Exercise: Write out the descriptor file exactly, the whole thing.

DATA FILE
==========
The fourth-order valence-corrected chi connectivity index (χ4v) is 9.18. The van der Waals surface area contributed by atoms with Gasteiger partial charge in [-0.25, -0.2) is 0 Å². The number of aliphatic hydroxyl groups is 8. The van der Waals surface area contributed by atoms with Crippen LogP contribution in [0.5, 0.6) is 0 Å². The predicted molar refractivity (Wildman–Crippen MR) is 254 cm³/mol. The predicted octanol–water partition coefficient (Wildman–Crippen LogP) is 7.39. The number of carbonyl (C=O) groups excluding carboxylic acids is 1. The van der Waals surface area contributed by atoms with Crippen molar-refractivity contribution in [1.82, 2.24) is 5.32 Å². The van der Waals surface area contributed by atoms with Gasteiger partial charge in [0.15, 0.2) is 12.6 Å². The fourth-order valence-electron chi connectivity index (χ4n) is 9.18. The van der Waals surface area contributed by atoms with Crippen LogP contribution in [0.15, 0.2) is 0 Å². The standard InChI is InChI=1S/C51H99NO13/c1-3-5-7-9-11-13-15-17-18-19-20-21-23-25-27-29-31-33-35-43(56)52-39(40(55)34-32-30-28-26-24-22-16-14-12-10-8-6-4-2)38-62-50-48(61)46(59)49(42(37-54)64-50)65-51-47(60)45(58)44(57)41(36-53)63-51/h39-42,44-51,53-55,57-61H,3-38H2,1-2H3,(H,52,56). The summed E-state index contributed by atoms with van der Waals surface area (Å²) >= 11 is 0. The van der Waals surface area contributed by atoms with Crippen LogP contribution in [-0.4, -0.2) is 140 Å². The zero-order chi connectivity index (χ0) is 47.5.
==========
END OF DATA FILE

The fourth-order valence-corrected chi connectivity index (χ4v) is 9.18. The van der Waals surface area contributed by atoms with Gasteiger partial charge in [-0.25, -0.2) is 0 Å². The number of aliphatic hydroxyl groups is 8. The van der Waals surface area contributed by atoms with Crippen LogP contribution in [0.5, 0.6) is 0 Å². The predicted molar refractivity (Wildman–Crippen MR) is 254 cm³/mol. The predicted octanol–water partition coefficient (Wildman–Crippen LogP) is 7.39. The number of carbonyl (C=O) groups excluding carboxylic acids is 1. The van der Waals surface area contributed by atoms with Crippen molar-refractivity contribution in [1.82, 2.24) is 5.32 Å². The van der Waals surface area contributed by atoms with Gasteiger partial charge in [0.15, 0.2) is 12.6 Å². The fourth-order valence-electron chi connectivity index (χ4n) is 9.18. The van der Waals surface area contributed by atoms with Crippen LogP contribution in [0.15, 0.2) is 0 Å². The standard InChI is InChI=1S/C51H99NO13/c1-3-5-7-9-11-13-15-17-18-19-20-21-23-25-27-29-31-33-35-43(56)52-39(40(55)34-32-30-28-26-24-22-16-14-12-10-8-6-4-2)38-62-50-48(61)46(59)49(42(37-54)64-50)65-51-47(60)45(58)44(57)41(36-53)63-51/h39-42,44-51,53-55,57-61H,3-38H2,1-2H3,(H,52,56). The summed E-state index contributed by atoms with van der Waals surface area (Å²) >= 11 is 0. The van der Waals surface area contributed by atoms with Crippen LogP contribution in [-0.4, -0.2) is 140 Å². The zero-order chi connectivity index (χ0) is 47.5.